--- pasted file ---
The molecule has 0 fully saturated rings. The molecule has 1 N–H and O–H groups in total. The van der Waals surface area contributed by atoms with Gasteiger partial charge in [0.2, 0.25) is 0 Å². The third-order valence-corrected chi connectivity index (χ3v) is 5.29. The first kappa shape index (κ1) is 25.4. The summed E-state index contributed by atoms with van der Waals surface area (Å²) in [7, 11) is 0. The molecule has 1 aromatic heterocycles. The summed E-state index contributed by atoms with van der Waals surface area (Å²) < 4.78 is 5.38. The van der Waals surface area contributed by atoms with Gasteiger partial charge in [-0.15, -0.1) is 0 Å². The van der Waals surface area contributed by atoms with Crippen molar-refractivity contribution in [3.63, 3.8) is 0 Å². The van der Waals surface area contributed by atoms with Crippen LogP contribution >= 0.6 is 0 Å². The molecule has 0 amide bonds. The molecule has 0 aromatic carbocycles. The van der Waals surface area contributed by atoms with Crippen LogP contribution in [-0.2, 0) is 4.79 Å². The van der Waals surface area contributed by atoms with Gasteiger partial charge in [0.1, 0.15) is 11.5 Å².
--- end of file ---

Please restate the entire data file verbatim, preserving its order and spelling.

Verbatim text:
The molecule has 0 fully saturated rings. The molecule has 1 N–H and O–H groups in total. The van der Waals surface area contributed by atoms with Gasteiger partial charge in [0.2, 0.25) is 0 Å². The third-order valence-corrected chi connectivity index (χ3v) is 5.29. The first kappa shape index (κ1) is 25.4. The summed E-state index contributed by atoms with van der Waals surface area (Å²) in [7, 11) is 0. The molecule has 1 aromatic heterocycles. The summed E-state index contributed by atoms with van der Waals surface area (Å²) < 4.78 is 5.38. The van der Waals surface area contributed by atoms with Gasteiger partial charge in [-0.15, -0.1) is 0 Å². The van der Waals surface area contributed by atoms with Crippen molar-refractivity contribution in [3.63, 3.8) is 0 Å². The van der Waals surface area contributed by atoms with Crippen LogP contribution >= 0.6 is 0 Å². The molecule has 0 amide bonds. The molecule has 0 aromatic carbocycles. The van der Waals surface area contributed by atoms with Crippen LogP contribution in [-0.2, 0) is 4.79 Å². The van der Waals surface area contributed by atoms with Gasteiger partial charge in [0.1, 0.15) is 11.5 Å².